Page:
Godzilla: King of the Monsters is almost here. Get your tickets now!

When the son of a reclusive vigilante is kidnapped by a new, mysterious, all-powerful eco-terrorist, the rogue anti-hero must work with their worst enemy – humans – to save their child and the world as we know it.

Sounds like a new installment of the Fast franchise, right? Or perhaps the next xXx sequel? Or a Taken spin-off? That's the premise of Godzilla Vs. SpaceGodzilla, directed by Kensho Yamashita in 1994. Made during the Heisei era of the late '80s to mid-'90s, Godzilla Vs. SpaceGodzilla is very much a product of the time – bigger action and special effects, with more overarching plot and character threads. The canon had been reset, allowing Toho to create a cohesive kaiju universe from scratch, or as cohesive as kaiju universes get given the subject matter.

On its face, the movie is typical of Godzilla sequels: a weird, slapshot villain, lots of city-stomping in the back-half and human protagonists that have a difficult relationship with their monster-inhabited Earth. But the entry is one that's deeply conscious of what Godzilla and his kaiju brethren mean, and who the real antagonist in all of this is.

Before the titular SpaceGodzilla arrives, the Japanese government is working on two distinct plans to handle Godzilla. There's M.O.G.U.E.R.A. (Mobile Operations G-Force Universal Expert Robot: Aero-type), essentially a human-controlled MechaGodzilla, and Project T, an experiment to create a telepathic connection with Godzilla so the military can control him. Scientists are sent to the big G's island home to work on the latter, shooting him with a transponder that will allow Miki Saegusa, a recurring character of the period who has psychic powers, to mentally communicate with him. In the meantime, Godzilla's son is roaming around, getting into trouble as he incidentally springs traps meant for his father.

M.O.G.U.E.R.A. is deployed to intercept SpaceGodzilla on its path to Earth, but fails to stop the anomaly. Soon, SpaceGodzilla lands on Godzilla's island, trapping his son and swiftly defeating the king of the monsters in a fight. SpaceGodzilla then heads for mainland Japan, with Godzilla on its tail.

Godzilla Vs. SpaceGodzilla is about the need for co-dependence in order for survival. Many of the humans want Godzilla either dead or under their finger, despite any attempts to do either always going wrong. A major subplot here involves a rogue scientist capturing Miki to try and force her telepathic powers to work on Godzilla, literally stating he just wants the power. Here, Godzilla as an unruly manifestation of our desire for destruction is a challenge to some – an invitation to try and become the one that gets a handle on such devastating capabilities.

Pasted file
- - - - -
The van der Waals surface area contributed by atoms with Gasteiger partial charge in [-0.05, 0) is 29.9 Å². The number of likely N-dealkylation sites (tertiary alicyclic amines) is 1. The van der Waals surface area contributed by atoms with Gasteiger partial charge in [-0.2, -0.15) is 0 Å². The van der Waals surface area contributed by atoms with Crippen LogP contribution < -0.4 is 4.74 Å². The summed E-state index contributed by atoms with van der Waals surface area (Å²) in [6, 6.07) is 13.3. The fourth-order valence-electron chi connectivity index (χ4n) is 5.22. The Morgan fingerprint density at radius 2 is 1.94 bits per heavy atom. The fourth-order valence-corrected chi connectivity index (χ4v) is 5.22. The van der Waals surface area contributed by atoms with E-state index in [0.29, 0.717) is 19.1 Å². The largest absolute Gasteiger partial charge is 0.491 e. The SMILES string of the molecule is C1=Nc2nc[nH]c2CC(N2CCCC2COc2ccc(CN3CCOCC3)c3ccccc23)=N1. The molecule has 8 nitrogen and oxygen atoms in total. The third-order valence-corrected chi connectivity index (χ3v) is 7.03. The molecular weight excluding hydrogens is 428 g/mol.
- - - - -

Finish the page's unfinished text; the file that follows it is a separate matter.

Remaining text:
It's the opposite that needs to happen. A recurring motif has fairies of Mothra visit X, telling her that all living things must work together to defeat great evil, and that all things have a right to exist in tranquility. SpaceGodzilla stands as an analogy for the pandora's box of the military industrial complex and the rage of Mother Earth – once something like Godzilla has been given life, that's just the start. The arms race has now reached a new standard and humans just have to find a new way to exist in the eco-system.

This has all grown only more relevant as we, just short of 25 years after this picture first came out, continue to reckon with climate change. We're still locked in a protracted boardroom meeting where those in power often deny the evidence and do things out of ego and capitalism, favoring shareholders over our actual planet.

Godzilla Vs. SpaceGodzilla isn't especially profound in this, but to me that's part of the charm. The contrast of the tiny humans with their absolute belief that they matter with the massive behemoths that slowly come together for the climactic clash only further drives home the point. This is all so much bigger than we can contemplate and our greatest folly is thinking that we're special and that something might still save us if we make the wrong choice. Hell, Godzilla's even fighting for his kid, an unsubtle reminder that when it comes to the future, it's all about who's inheriting it.

As action-packed thrillers go, none of this is as slick or well-acted as the franchises mentioned above, but there's a sincerity to it that I find is often missed in typical American blockbusters. There's rarely pretension in kaiju movies. There can't be because the central action is being made by guys in rubber suits and fancy lightshows. They're the opposite of star-vehicles, and in that, they're cinema without the baggage of wondering who's trying to sell you what. Nobody's going for a round of Bud Light in Godzilla Vs. SpaceGodzilla, or conspicuously showing up in the latest Porsche, or suddenly taking out the newest Samsung so we can all see how nice it looks.

In Godzilla movies, we are at the behest of him and whatever apocalypse he's embroiled in. Over the years, Godzilla has evolved to be both our past and our future, forever colliding – he is our worst mistake and our greatest hope. The characters can choose to help, like they do with M.O.G.U.E.R.A., and form an alliance that works towards the betterment of this rock hurtling through space we call home, or we can chop off our nose to spite our face. Either way, the best we can hope for is survival, and for that we must be better to every living thing around us – no matter how big and scary we find them.